|Chief Medical Officer in the Ministry of Health, Dr. Joy St. John (FP)??|
Many Caribbean countries are experiencing a shift in nutrition patterns which has resulted in increasing rates of obesity and in turn, an increase in nutrition-related Chronic Non-Communicable Diseases.
This observation has come from Chief Medical Officer in the Ministry of Health, Dr. Joy St. John, who noted that a recent study in the CARICOM region found that food security was compromised not so much by lack of food availability, as by adequate access to foods and dietary patterns which adversely impacted nutritional status.
She was speaking yesterday during the opening ceremony of a seminar entitled The Right to Food at UN House, Marine Gardens, Christ Church.
The aim of the seminar was to facilitate discussion with stakeholders on the development of a Food and Nutrition Security Policy and Action Plan for Barbados.
Incorporated into the policy will be The Right to Food, a basic human right where persons must have access to adequate, healthy, nutritious and quality food.
The Policy and Action Plan will be developed in collaboration with the National Nutrition Centre of the Ministry of Health, with technical assistance provided by the Food and Agriculture Organization (FAO) of the United Nations.
Participants, including officials from the Ministries of Agriculture and Health, and representatives of the UN and Non-Governmental Organisations, heard that the Ministry of Health was growing increasingly concerned about the levels of obesity among children and adolescents.
"Obese children are more likely to become obese adults, placing them at a higher risk of developing Chronic Non-Communicable Diseases. These chronic diseases are consistently the major causes of morbidity and mortality in our country."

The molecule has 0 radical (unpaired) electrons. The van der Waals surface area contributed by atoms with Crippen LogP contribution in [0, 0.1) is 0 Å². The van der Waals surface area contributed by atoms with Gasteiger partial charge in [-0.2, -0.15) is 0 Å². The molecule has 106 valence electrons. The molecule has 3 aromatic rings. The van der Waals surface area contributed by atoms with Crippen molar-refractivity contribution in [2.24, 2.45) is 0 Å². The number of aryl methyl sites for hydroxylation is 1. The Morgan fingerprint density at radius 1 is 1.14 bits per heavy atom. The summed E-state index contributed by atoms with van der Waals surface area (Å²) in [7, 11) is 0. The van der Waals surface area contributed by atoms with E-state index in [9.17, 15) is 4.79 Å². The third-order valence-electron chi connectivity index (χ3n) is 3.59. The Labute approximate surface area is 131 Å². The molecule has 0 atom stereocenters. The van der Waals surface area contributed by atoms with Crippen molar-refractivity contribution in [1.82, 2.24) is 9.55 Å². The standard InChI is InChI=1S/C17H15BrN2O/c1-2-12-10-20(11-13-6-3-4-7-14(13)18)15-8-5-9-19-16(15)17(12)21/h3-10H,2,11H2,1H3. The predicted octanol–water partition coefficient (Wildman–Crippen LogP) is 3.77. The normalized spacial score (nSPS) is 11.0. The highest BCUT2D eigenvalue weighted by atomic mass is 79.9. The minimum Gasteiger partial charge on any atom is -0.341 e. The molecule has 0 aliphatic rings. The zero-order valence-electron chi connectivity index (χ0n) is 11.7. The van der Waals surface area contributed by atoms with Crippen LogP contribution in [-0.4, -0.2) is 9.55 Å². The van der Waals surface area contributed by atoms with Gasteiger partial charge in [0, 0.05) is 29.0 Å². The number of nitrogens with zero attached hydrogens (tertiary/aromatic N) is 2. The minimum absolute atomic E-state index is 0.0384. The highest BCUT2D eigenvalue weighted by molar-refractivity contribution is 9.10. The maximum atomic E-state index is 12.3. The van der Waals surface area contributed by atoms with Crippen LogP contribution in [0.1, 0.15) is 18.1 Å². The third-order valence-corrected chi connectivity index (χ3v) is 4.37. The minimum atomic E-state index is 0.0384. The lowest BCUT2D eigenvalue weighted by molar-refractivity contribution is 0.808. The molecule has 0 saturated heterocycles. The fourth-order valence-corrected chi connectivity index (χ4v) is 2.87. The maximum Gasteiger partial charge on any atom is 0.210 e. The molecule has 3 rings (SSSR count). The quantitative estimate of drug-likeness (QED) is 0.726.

The Chief Medical Officer also threw her support behind the development of a Food and Nutrition Security Policy and Action Plan, adding that it gave a firm foundation to the development of food security, the availability of proper foods and the adoption of healthy eating habits and lifestyle changes.
"The Right to Food does not replace existing efforts towards hunger reduction. It rather brings a new dimension and complements traditional approaches to fight food insecurity. It does this by providing a legal framework and stressing the rights of individuals and obligations of states," she said.
Food and Agricultural Organization Sub-regional Coordinator, Florita Kentish, maintained that the Right to Food should be a cornerstone of the development agenda for Barbados and the region, if not many of their goals might not be realised.
She, therefore, gave her support to the development of the policy document, stressing the importance of a food secure Barbados for present and future generations.
"We must recognise that a food secure Barbados can only be achieved when our efforts are buttressed by effective participation, accountability, non-discrimination, transparency, human dignity, empowerment and the rule of law – all elements of the Right to Food," she said.